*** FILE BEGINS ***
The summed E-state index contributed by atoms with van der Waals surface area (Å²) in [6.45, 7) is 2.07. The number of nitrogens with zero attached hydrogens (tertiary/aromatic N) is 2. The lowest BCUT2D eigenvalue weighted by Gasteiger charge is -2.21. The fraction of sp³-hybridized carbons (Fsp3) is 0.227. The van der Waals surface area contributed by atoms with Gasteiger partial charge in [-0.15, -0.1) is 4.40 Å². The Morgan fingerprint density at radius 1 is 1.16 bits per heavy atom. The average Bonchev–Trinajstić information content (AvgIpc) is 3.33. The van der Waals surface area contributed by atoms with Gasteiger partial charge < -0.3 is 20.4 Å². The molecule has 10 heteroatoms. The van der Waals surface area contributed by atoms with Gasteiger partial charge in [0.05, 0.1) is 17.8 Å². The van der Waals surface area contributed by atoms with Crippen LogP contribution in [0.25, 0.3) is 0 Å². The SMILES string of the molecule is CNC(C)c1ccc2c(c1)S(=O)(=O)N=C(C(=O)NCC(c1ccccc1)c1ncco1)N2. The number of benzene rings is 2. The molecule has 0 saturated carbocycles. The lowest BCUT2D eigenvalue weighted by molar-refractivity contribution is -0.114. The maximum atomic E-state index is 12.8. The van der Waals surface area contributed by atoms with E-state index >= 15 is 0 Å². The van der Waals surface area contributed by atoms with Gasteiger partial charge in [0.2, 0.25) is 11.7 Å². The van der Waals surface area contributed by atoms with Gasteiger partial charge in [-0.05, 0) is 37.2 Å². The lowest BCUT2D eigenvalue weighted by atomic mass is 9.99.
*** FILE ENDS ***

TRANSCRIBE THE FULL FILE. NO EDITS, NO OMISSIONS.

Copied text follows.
The summed E-state index contributed by atoms with van der Waals surface area (Å²) in [6.45, 7) is 2.07. The number of nitrogens with zero attached hydrogens (tertiary/aromatic N) is 2. The lowest BCUT2D eigenvalue weighted by Gasteiger charge is -2.21. The fraction of sp³-hybridized carbons (Fsp3) is 0.227. The van der Waals surface area contributed by atoms with Gasteiger partial charge in [-0.15, -0.1) is 4.40 Å². The Morgan fingerprint density at radius 1 is 1.16 bits per heavy atom. The average Bonchev–Trinajstić information content (AvgIpc) is 3.33. The van der Waals surface area contributed by atoms with Gasteiger partial charge < -0.3 is 20.4 Å². The molecule has 10 heteroatoms. The van der Waals surface area contributed by atoms with Gasteiger partial charge in [0.05, 0.1) is 17.8 Å². The van der Waals surface area contributed by atoms with Crippen LogP contribution in [0.25, 0.3) is 0 Å². The SMILES string of the molecule is CNC(C)c1ccc2c(c1)S(=O)(=O)N=C(C(=O)NCC(c1ccccc1)c1ncco1)N2. The number of benzene rings is 2. The molecule has 0 saturated carbocycles. The lowest BCUT2D eigenvalue weighted by molar-refractivity contribution is -0.114. The maximum atomic E-state index is 12.8. The van der Waals surface area contributed by atoms with E-state index >= 15 is 0 Å². The van der Waals surface area contributed by atoms with Gasteiger partial charge in [0.2, 0.25) is 11.7 Å². The van der Waals surface area contributed by atoms with Gasteiger partial charge in [-0.05, 0) is 37.2 Å². The lowest BCUT2D eigenvalue weighted by atomic mass is 9.99.